Researchers say it’s important to avoid a second concussion before the first one heals, because repeated concussions multiply the damage. Cognitive rehabilitation exercises, like specially designed video games, may also help boost brain reserve.

Follow-up care to treat symptoms such as headaches, dizziness, depression and anxiety can help prevent lasting disability, according to Manley, professor of neurosurgery. Manley is the principal investigator of the multicenter TRACK-TBI (Transforming Research Clinical Knowledge in Traumatic Brain Injury) study, the largest precision medicine study of TBI to date, which is tracking thousands of people nationwide who visit the emergency room for head trauma.

TRACK-TBI has found that less than half of patients who visit the emergency room for concussion received any follow-up within three months, including educational materials and doctor’s visits.      

“Many of those who aren’t being seen are suffering and need medical attention,” he said. “It’s a major gap in care that represents an important public health issue in this country.”

In the coming years, TRACK-TBI will attempt to answer some crucial questions, such as the value of blood-based biomarkers and advanced MRI imaging techniques in diagnosis and the role of genetics. It will also test new phase II drugs in clinical trials.

In Mice, Clues to a Cure

There are glimmers of hope that the harm from concussions can be reversed.

In mice that have sustained concussions, treatment with a molecule called ISRIB (which stands for Integrated Stress Response InhiBitor) was able to fully reverse cognitive damage. Even more surprising, the treatment was effective when given months after the injury, which could potentially translate to years after injury in humans, and the reversals appear to be permanent. These studies were also supported by a Weill Innovation Award.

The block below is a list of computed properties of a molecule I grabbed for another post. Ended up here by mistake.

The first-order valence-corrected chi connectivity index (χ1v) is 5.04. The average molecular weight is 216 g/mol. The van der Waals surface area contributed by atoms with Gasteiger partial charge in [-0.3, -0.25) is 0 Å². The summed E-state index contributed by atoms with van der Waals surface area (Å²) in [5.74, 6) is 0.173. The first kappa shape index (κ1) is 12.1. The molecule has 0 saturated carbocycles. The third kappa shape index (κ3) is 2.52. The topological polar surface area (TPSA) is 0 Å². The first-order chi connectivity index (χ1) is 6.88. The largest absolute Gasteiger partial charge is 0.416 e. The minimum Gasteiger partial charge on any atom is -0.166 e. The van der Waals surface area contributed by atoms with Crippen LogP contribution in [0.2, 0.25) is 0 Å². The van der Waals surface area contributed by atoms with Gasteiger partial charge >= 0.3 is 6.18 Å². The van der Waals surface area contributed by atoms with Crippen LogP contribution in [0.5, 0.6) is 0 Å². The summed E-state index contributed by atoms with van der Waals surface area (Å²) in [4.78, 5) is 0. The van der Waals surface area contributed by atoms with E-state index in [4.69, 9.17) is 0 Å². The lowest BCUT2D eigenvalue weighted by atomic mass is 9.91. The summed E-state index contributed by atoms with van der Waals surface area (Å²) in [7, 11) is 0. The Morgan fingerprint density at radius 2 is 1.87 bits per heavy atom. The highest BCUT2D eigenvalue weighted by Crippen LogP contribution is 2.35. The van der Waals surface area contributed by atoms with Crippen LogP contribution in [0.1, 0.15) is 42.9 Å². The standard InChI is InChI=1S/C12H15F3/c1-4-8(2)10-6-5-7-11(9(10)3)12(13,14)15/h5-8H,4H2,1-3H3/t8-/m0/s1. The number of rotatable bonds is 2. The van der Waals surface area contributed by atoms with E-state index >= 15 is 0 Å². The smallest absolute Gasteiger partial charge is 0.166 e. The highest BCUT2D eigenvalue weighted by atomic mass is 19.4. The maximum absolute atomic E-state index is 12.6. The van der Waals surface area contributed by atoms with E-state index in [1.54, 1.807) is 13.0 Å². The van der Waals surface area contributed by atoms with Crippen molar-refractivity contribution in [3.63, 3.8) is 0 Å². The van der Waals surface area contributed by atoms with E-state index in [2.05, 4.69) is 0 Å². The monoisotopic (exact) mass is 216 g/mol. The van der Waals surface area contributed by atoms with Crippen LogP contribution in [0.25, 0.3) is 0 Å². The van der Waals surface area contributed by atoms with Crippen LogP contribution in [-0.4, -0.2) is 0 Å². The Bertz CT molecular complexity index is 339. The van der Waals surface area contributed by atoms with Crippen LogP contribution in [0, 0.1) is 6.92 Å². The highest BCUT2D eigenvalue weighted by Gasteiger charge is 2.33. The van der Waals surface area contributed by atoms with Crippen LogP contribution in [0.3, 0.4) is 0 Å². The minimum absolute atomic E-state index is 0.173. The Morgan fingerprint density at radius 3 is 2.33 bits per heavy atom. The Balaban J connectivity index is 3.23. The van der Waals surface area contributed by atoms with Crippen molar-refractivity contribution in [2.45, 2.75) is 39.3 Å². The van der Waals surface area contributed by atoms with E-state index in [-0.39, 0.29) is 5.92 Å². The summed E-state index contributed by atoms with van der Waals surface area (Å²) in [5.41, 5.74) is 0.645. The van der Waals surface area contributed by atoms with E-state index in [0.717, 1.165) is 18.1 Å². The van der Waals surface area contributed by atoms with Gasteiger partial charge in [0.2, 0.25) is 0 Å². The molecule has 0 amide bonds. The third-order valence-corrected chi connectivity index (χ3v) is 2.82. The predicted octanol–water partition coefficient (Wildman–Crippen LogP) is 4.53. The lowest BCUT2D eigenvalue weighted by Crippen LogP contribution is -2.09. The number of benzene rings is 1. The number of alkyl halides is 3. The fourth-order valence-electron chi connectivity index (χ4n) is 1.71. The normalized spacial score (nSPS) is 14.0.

“We were blown away,” said Susanna Rosi, PhD, who co-led the ISRIB study with the discoverer of the molecule, Peter Walter, PhD. Her team repeated the experiment three times and also tested different animal models of concussion, just to make sure, and saw the same results.

“Despite what trauma does to the brain, it seems there are reserves, at least in the rodent brain, that we can use to make the brain function again,” said Rosi, who directs neurocognitive research at the Brain and Spinal Injury Center. The stunning results in mice offer hope for reversing the effects of TBI in humans.

ISRIB works by resetting a normal biological reaction that can go awry in brain injury.

Under stress, cells activate a stress response, which shuts down the cells’ production of proteins as a temporary protective mechanism. A traumatic brain injury can activate the stress response chronically in brain cells, impairing the brain’s ability to form new memories. ISRIB removes the block and appears to restore normal brain function.

It’s still unclear how the cellular stress response is involved in neurodegenerative disease, though it’s known to increase with normal aging, says Rosi.

Despite the unanswered questions, like if the ISRIB treatment effects will translate to humans, researchers say they are generally optimistic about the future of concussion treatment.

“People don’t understand what a new field this is,” said Yaffe. Her research is among those that have brought public awareness to the dangers of concussions in just the last few years.

“We have to be extremely positive that we have so many tools and resources we didn’t have five years ago,” said Rosi, naming high-resolution imaging, single-cell sequencing, and more precise biomarkers as important advances.

And a silver lining: concussion research may yield insights into ways to fight Parkinson’s and dementia. “Unlike any other risk factor we know for neurodegenerative disease, TBI has a specific time stamp,” said Gardner. “It may be a unique opportunity to intervene at the earliest possible stage.